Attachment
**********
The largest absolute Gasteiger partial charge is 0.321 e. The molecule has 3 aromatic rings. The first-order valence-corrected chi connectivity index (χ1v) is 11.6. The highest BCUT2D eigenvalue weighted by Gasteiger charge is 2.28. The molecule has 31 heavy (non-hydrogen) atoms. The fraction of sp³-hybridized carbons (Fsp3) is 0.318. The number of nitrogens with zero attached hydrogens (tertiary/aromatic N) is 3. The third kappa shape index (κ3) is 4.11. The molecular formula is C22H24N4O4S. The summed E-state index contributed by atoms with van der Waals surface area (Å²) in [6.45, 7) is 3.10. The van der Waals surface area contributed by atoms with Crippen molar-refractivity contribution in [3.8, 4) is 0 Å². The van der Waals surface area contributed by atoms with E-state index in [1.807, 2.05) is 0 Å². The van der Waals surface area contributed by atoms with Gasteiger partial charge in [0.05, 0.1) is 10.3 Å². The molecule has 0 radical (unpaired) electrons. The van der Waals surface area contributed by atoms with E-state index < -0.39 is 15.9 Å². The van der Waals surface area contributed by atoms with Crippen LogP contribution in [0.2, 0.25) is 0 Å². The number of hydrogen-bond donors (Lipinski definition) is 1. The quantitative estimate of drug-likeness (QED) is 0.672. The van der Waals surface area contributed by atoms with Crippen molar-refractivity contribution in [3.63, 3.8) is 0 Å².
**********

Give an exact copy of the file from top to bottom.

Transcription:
The largest absolute Gasteiger partial charge is 0.321 e. The molecule has 3 aromatic rings. The first-order valence-corrected chi connectivity index (χ1v) is 11.6. The highest BCUT2D eigenvalue weighted by Gasteiger charge is 2.28. The molecule has 31 heavy (non-hydrogen) atoms. The fraction of sp³-hybridized carbons (Fsp3) is 0.318. The number of nitrogens with zero attached hydrogens (tertiary/aromatic N) is 3. The third kappa shape index (κ3) is 4.11. The molecular formula is C22H24N4O4S. The summed E-state index contributed by atoms with van der Waals surface area (Å²) in [6.45, 7) is 3.10. The van der Waals surface area contributed by atoms with Crippen molar-refractivity contribution in [3.8, 4) is 0 Å². The van der Waals surface area contributed by atoms with E-state index in [1.807, 2.05) is 0 Å². The van der Waals surface area contributed by atoms with Gasteiger partial charge in [0.05, 0.1) is 10.3 Å². The molecule has 0 radical (unpaired) electrons. The van der Waals surface area contributed by atoms with E-state index < -0.39 is 15.9 Å². The van der Waals surface area contributed by atoms with Crippen LogP contribution in [0.2, 0.25) is 0 Å². The number of hydrogen-bond donors (Lipinski definition) is 1. The quantitative estimate of drug-likeness (QED) is 0.672. The van der Waals surface area contributed by atoms with Crippen molar-refractivity contribution in [3.63, 3.8) is 0 Å².